Richard Ashcroft of The Verve - A tapestry of sonic madness - (Photo: Dean Chalkley)

Richard Ashcroft of The Verve  - A tapestry of sonic madness - (Photo: Dean Chalkley)
Richard Ashcroft of The Verve – A tapestry of sonic madness, a voice of plaintive wonderment – (Photo: Dean Chalkley)

A few years ago I ran an extended excerpt of a concert from The Verve recorded in 1997, during the middle period of the band. A few days later I ran across an earlier session from The Verve, this one from 1993 for the Mark Radcliffe program at the BBC, around the time their debut album A Storm In Heaven was issued. Although the album wasn’t a huge commercial success, it was a massive critical success (produced by John Leckie of Radiohead and XTC fame), and set the wheels in motion for a dramatic boost in the band’s career.

Beginning with a psychedelic sound with their debut LP A Storm in Heaven, by the mid-1990s the band had released several EPs and three albums. It also endured name and line-up changes, break-ups, health problems, drug abuse and various lawsuits. The band’s commercial breakthrough was the 1997 album Urban Hymns, one of the best-selling albums in UK Chart history.The album featured the hit singles “Bitter Sweet Symphony”, “The Drugs Don’t Work”, “Sonnet” and “Lucky Man”. In 1998, the band won two Brit Awards—winning Best British Group, appeared on the cover of Rolling Stone magazine in March, and in February 1999, “Bitter Sweet Symphony” was nominated for the Grammy Award for Best Rock Song.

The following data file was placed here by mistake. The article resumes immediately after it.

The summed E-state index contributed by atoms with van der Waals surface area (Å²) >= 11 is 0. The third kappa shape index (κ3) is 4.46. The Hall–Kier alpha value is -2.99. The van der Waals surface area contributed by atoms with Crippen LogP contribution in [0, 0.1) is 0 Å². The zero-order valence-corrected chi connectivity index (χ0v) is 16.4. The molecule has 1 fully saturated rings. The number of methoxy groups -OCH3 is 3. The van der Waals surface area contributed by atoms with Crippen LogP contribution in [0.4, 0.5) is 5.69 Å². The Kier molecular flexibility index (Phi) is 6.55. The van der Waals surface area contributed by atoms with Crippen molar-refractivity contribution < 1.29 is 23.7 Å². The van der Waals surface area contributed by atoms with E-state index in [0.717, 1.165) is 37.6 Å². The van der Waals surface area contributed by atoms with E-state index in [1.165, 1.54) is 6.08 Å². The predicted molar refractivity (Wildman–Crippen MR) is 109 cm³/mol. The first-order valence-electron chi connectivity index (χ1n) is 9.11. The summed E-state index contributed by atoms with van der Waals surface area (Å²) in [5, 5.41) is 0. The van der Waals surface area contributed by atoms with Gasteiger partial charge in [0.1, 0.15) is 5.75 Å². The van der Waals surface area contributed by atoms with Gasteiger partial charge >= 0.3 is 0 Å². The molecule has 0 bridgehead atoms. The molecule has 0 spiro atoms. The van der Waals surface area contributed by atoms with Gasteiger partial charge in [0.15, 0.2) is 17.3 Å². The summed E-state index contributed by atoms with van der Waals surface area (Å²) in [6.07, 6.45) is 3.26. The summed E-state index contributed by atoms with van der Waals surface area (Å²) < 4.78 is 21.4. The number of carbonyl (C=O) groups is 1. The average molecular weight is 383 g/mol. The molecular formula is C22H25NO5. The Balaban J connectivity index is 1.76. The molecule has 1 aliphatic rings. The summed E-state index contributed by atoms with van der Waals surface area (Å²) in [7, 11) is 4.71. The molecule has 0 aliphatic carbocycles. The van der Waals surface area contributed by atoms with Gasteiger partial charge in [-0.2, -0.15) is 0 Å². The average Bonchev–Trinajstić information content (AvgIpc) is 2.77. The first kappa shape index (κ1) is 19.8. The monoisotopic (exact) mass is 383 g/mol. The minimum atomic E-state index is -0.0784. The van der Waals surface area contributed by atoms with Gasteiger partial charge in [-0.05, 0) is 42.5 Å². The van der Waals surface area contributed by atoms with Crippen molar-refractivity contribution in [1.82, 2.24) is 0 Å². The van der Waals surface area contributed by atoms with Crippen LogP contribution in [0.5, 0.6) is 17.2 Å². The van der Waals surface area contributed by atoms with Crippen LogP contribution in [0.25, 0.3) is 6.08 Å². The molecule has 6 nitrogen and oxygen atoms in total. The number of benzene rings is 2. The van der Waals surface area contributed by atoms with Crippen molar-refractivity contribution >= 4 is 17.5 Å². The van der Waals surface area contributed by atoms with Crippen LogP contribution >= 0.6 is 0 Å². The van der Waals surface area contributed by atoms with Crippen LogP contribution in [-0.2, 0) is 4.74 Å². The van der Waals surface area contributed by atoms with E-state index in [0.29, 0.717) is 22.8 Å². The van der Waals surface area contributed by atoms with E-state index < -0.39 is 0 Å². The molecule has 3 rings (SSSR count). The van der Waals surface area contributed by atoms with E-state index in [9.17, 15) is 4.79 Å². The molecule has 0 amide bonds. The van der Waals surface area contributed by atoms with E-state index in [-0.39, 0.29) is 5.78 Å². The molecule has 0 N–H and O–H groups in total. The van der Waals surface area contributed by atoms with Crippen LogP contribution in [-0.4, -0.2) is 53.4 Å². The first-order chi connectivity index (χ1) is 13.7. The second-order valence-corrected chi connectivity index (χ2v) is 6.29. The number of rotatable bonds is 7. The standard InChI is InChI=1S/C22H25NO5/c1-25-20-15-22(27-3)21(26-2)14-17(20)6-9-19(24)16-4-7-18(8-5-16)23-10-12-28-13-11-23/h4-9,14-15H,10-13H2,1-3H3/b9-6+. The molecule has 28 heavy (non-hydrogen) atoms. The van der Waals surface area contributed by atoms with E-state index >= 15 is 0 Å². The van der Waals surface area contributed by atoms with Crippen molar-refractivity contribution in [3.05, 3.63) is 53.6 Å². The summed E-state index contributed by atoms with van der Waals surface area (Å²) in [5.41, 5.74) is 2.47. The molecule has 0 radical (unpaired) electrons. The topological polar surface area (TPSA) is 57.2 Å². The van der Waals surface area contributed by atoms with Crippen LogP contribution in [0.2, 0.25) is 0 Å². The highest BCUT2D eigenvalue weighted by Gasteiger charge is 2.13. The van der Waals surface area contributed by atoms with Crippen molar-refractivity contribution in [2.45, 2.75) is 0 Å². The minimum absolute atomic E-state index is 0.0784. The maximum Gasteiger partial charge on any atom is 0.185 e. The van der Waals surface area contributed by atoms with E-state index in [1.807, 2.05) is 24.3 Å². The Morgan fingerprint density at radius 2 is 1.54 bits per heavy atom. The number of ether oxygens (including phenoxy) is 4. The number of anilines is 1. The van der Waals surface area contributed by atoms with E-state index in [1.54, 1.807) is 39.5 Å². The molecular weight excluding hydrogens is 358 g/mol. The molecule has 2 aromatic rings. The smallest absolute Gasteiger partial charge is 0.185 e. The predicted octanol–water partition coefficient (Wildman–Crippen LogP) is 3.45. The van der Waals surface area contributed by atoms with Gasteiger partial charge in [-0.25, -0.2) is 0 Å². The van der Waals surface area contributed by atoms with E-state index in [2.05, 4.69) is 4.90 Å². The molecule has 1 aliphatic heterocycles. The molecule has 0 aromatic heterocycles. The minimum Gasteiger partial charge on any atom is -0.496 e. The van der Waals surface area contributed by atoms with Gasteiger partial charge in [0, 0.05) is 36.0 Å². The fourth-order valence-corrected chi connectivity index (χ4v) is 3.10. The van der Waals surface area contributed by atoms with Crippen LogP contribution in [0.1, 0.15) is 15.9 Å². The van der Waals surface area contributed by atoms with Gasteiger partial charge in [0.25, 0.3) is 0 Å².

Soon after their commercial peak, the Verve disbanded in April 1999, citing internal conflicts. According to Billboard magazine, “the group’s rise was the culmination of a long, arduous journey that began at the dawn of the decade and went on to encompass a major breakup, multiple lawsuits, and an extensive diet of narcotics”. During an eight-year split, Ashcroft dismissed talk of a reunion, saying: “You’re more likely to get all four Beatles on stage.” The band’s original line-up reunited in June 2007, embarking on a tour later that year and releasing the album Forth in August 2008, which spawned the hit single “Love Is Noise”. Amid revived tensions, the band broke up for the third time in 2008 following their final performance together at the V Festival, but the band didn’t disclose this information until 2009.

1994 would prove to be dramatic, with an insane tour schedule and rumors of skyrocketing drug consumption.

But in 1993 things were just taking off and this session catches the band during a particularly formative time.

A little over 20 minutes, it’s classic Verve and a reminder why they were one of the more adventuresome and fascinating bands during that watershed period of the early 90s.

The session is rather loud – but you can crank it up anyway . . . .

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